On the other hand, various near-term inflation forecasts have increased, suggesting there is some expectation that recent price pressures may persist, at least for a while. Not only is it important that we prevent appreciable price increases from taking hold, but it is vital that we maintain the Fed’s credibility for following a policy path that keeps inflation in check over the long haul.

Policy implications
Policymakers on the FOMC are responsible for sorting out all of the developments I have just discussed as we continue to try to use monetary policy to help advance our long-run objective. And that objective, by the way, is sustainable economic growth with price stability and employment growth that contributes to a continuing improvement in our standard of living.

With my early career training in engineering, I still sometimes find myself wishing our economic forecasts and our understanding of the key variables were more concrete — more black and white, if you will. We have more economic data and more analytical tools than ever, but our economy today is more complex than ever.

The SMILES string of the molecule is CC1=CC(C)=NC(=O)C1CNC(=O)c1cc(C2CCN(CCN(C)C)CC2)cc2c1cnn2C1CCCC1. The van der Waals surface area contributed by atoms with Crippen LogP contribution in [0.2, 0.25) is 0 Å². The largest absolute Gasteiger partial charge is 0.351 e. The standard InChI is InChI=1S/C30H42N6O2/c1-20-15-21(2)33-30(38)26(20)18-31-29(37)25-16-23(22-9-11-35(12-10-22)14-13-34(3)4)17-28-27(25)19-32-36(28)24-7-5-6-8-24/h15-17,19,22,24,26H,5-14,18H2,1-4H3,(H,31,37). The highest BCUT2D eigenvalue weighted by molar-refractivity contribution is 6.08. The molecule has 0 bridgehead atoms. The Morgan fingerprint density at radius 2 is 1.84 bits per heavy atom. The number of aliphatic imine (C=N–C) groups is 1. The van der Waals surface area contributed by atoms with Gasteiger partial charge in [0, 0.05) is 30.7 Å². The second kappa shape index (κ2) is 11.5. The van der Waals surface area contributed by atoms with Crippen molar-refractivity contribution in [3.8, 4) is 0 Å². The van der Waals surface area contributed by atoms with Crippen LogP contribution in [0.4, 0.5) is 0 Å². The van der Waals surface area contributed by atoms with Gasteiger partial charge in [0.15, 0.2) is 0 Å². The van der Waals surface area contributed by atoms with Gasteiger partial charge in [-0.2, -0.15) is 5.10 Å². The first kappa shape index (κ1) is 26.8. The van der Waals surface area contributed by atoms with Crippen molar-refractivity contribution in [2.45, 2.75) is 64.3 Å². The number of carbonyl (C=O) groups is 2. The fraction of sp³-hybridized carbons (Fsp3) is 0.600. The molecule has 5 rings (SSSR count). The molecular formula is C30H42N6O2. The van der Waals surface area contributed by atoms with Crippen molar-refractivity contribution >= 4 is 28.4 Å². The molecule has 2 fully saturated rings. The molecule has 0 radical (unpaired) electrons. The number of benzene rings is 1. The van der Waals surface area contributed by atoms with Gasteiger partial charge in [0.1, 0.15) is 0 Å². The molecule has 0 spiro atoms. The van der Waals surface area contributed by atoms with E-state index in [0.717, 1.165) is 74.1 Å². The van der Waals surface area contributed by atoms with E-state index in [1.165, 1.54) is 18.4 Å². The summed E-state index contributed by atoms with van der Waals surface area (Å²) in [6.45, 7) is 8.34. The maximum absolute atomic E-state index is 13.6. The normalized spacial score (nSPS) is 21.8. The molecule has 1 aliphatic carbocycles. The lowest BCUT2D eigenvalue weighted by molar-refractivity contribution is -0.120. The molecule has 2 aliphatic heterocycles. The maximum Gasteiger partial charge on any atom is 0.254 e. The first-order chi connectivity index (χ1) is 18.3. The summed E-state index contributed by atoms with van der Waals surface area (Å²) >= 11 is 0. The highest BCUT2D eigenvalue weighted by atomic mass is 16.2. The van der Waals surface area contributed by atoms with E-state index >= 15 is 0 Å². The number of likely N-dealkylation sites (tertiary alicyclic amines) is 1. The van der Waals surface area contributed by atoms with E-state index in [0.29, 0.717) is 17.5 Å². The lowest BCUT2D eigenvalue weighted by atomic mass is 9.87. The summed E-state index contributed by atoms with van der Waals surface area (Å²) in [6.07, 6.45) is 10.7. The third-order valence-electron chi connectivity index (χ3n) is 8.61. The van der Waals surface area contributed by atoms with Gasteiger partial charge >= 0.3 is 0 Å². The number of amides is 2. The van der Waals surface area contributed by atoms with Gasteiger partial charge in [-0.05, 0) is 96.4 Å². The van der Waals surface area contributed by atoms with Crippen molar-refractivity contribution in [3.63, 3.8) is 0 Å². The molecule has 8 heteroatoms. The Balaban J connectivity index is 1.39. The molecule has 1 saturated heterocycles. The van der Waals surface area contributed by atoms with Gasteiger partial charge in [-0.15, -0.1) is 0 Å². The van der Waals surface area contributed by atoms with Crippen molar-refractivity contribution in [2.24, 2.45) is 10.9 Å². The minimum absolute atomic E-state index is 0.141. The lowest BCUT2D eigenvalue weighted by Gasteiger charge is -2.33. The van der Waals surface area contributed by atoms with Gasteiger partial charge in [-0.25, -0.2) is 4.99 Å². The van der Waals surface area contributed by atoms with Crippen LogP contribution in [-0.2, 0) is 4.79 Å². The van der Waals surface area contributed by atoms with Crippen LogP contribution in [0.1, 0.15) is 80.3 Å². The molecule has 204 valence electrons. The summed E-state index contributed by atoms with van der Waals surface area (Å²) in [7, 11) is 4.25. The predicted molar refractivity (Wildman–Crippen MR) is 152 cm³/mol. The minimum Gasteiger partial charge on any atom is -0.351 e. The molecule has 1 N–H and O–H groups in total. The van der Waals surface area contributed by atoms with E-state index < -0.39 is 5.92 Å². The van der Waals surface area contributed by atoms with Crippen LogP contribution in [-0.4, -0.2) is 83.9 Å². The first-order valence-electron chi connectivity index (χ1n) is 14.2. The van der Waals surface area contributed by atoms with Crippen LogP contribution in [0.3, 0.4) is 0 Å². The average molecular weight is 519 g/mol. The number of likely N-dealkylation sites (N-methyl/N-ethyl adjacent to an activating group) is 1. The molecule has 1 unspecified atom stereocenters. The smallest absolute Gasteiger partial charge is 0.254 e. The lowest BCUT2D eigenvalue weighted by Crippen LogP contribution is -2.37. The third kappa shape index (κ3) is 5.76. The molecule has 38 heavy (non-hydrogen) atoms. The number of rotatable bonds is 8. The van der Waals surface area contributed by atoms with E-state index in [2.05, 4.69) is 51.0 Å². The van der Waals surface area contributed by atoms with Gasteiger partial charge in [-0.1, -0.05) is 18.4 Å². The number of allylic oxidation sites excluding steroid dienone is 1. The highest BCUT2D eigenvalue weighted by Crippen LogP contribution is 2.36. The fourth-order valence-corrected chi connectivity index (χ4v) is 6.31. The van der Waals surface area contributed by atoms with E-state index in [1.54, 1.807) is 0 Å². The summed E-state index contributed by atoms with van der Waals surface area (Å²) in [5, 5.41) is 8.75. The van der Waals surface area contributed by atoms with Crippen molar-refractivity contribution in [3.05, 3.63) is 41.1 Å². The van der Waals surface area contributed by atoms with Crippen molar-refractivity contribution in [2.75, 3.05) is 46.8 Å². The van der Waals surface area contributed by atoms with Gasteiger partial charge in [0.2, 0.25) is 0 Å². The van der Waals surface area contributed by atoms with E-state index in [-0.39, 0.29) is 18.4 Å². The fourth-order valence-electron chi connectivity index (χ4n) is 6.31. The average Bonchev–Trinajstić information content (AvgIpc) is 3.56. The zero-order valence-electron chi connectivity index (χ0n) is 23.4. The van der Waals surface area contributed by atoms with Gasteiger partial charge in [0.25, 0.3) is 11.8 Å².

For one thing, markets continue to become increasingly global and interconnected. In addition, technologies continue to improve at breakneck speed, with implications for improved productivity. And of course there is the ever-present risk of unexpected shocks of one kind or another. We cannot forecast oil shocks, terrorist attacks or geopolitical developments. But we must always be thinking about how wild-card events might affect our economy and be prepared for any contingencies.

In many ways I think it’s appropriate to reflect, without gloating, on our economy’s positive recent developments. We have worked our way through the 2001 recession with a relatively short and shallow falloff in output; we have returned to what looks like broad-based output growth; we are now getting decent employment growth; and we have inflation within the range most of us would define as acceptable. The trick now is to do what we can to stay on that path to sustainable growth and long-term price stability.